A new article of mine, “Moving across languages, literacies, and schooling traditions”, has just come out in Language Arts, part of a special issue ‘Remaking Literacies across Time and Place’. Click here for contents of the issue. In this article I draw upon my research in the Maroua Fulbe community in northern Cameroon and in the Somali immigrant-refugee community in Columbus to provide insights into the schooling and literacy experiences Somali children and other Muslim immigrants may bring to public school from their other school. I first discuss Qur’anic schooling in the Fulbe community, describing the organization and the significance of this schooling tradition for participants, as well as the recent rise of double schooling and changes in Islamic educational practice. I then shift my focus to the Somali immigrant-refugee community in Columbus, discussing changes in Qur’anic schooling that have arisen in this diasporic context. After discussing how Qur’anic school experiences may affect Muslim language-minority children’s second language and literacy learning in public school, I conclude with reflections on how knowledge of Qur’anic schooling and Qur’anic school-based literacies might impact the practices of public elementary school educators.
In response to frequent requests for a stand-alone soft-cover version of the language socialization volume (number 8 of 10) of the Encyclopedia of Language and Education (2nd edition, 2008), Springer has just published a new 2010 paperback version called Language Socialization that can be purchased separately. The publishers were convinced to do this in part because of the number of downloads generated by the online chapters.
My research is featured in Nick Evan’s new book on endangered languages and language documentation. Read the excerpt from Chapter 1 and check out Dying Words: Endangered Languages and What They Have to Tell Us (2009, Wiley-Blackwell).
A new article of mine, ‘On communicative competence…in the field’, is now available on the website of Language & Communication. For many linguistic anthropologists, fieldwork entails working with and in a language or languages we do not master. However, little has been written on field language communicative competence, the development thereof, or the influence it has on the research questions we ask and how we answer them. I describe ways in which I addressed research challenges posed by limited field language competence, developed communicative competence while engaged in research, and made the two endeavors mutually enriching. I call for further discussion of field language communicative competence and our repertoire of practices for managing and improving limited field language while in the field. The article will appear later this year in a special issue ‘Reflections on language and culture fieldwork in the early 21st century’, edited by Suzanne Wertheim and Jocelyn Ahlers.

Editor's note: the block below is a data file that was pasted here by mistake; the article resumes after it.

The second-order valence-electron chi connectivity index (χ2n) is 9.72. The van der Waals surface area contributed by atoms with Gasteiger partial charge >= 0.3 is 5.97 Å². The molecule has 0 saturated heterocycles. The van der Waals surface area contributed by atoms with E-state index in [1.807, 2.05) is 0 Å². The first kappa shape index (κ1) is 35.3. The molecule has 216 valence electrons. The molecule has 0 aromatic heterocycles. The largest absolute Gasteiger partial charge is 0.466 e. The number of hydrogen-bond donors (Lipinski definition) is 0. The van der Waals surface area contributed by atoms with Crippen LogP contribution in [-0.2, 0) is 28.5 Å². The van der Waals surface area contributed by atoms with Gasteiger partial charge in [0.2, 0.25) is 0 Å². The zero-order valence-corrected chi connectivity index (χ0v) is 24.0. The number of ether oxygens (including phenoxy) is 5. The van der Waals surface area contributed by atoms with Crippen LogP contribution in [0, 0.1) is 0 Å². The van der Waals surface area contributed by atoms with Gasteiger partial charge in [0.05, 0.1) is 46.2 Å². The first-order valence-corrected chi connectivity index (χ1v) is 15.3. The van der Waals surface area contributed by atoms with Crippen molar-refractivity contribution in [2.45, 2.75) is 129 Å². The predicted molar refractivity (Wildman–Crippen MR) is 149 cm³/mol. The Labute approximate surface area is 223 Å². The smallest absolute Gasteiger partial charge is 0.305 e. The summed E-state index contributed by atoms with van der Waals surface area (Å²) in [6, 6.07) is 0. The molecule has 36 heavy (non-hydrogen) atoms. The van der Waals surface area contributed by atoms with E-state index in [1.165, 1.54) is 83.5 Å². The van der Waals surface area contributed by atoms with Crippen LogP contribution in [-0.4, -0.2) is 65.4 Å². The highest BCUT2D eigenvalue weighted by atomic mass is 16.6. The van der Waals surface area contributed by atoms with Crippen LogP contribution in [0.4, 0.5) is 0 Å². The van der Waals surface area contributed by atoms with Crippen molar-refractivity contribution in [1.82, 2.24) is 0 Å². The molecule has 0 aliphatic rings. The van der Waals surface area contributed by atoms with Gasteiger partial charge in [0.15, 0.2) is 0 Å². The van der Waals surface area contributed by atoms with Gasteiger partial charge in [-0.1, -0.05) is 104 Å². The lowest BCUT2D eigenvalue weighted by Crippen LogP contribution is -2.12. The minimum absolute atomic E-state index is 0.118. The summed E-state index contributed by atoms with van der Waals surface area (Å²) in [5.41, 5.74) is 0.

An article of mine, Body, text, and talk in Maroua Fulbe Qur’anic schooling, has appeared in Text & Talk. It is part of a special issue, The spirit of reading: practices of reading sacred texts, edited by Laura Sterponi, UC Berkeley. In this article, I present a language socialization approach to the study of Qur’anic schooling. Integrating insights from holistic study of the community and the institution, analysis of video recordings of Qur’anic school interaction, and video playback and interviews with community members, I describe the apprenticeship of Fulbe children into Qur’anic orality and literacy as a gradual transfer of responsibility for rendering the sacred text. I conclude by discussing how the language socialization perspective and attention to multiple modalities increase our understanding of Qur’anic schooling as an activity setting in which Muslim subjectivities come into being.